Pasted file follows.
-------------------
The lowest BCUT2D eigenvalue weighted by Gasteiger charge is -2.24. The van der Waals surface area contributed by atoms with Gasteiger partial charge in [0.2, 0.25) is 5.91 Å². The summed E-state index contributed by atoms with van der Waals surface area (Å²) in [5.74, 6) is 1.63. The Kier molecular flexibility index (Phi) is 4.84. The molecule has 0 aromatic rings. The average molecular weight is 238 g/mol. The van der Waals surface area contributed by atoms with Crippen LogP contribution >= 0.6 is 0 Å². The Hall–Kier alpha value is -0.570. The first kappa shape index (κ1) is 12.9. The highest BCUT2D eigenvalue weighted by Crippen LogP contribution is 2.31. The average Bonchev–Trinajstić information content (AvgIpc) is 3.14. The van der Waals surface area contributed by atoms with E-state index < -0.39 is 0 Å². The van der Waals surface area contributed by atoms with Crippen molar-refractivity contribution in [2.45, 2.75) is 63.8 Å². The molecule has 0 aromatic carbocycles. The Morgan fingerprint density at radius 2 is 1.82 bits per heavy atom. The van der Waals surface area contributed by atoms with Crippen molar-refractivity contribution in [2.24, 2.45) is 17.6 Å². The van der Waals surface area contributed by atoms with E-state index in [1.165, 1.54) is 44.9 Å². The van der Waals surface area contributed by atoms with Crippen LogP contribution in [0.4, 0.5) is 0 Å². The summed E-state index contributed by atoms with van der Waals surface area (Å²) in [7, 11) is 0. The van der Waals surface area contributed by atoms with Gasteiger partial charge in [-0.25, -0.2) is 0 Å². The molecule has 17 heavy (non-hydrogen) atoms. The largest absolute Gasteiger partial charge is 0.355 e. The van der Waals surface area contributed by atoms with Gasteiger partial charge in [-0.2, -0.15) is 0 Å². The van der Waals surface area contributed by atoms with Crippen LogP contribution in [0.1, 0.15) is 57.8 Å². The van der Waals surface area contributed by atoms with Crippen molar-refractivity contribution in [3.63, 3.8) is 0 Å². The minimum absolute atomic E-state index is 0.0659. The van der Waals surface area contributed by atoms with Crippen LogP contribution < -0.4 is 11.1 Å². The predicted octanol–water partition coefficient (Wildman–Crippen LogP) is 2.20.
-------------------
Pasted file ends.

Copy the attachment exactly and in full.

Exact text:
The lowest BCUT2D eigenvalue weighted by Gasteiger charge is -2.24. The van der Waals surface area contributed by atoms with Gasteiger partial charge in [0.2, 0.25) is 5.91 Å². The summed E-state index contributed by atoms with van der Waals surface area (Å²) in [5.74, 6) is 1.63. The Kier molecular flexibility index (Phi) is 4.84. The molecule has 0 aromatic rings. The average molecular weight is 238 g/mol. The van der Waals surface area contributed by atoms with Crippen LogP contribution >= 0.6 is 0 Å². The Hall–Kier alpha value is -0.570. The first kappa shape index (κ1) is 12.9. The highest BCUT2D eigenvalue weighted by Crippen LogP contribution is 2.31. The average Bonchev–Trinajstić information content (AvgIpc) is 3.14. The van der Waals surface area contributed by atoms with E-state index < -0.39 is 0 Å². The van der Waals surface area contributed by atoms with Crippen molar-refractivity contribution in [2.45, 2.75) is 63.8 Å². The molecule has 0 aromatic carbocycles. The Morgan fingerprint density at radius 2 is 1.82 bits per heavy atom. The van der Waals surface area contributed by atoms with Crippen molar-refractivity contribution in [2.24, 2.45) is 17.6 Å². The van der Waals surface area contributed by atoms with E-state index in [1.165, 1.54) is 44.9 Å². The van der Waals surface area contributed by atoms with Crippen LogP contribution in [0.4, 0.5) is 0 Å². The summed E-state index contributed by atoms with van der Waals surface area (Å²) in [7, 11) is 0. The van der Waals surface area contributed by atoms with Gasteiger partial charge in [-0.25, -0.2) is 0 Å². The molecule has 17 heavy (non-hydrogen) atoms. The largest absolute Gasteiger partial charge is 0.355 e. The van der Waals surface area contributed by atoms with Gasteiger partial charge in [-0.2, -0.15) is 0 Å². The van der Waals surface area contributed by atoms with Crippen LogP contribution in [0.1, 0.15) is 57.8 Å². The van der Waals surface area contributed by atoms with Crippen molar-refractivity contribution in [3.63, 3.8) is 0 Å². The minimum absolute atomic E-state index is 0.0659. The van der Waals surface area contributed by atoms with Crippen LogP contribution < -0.4 is 11.1 Å². The predicted octanol–water partition coefficient (Wildman–Crippen LogP) is 2.20.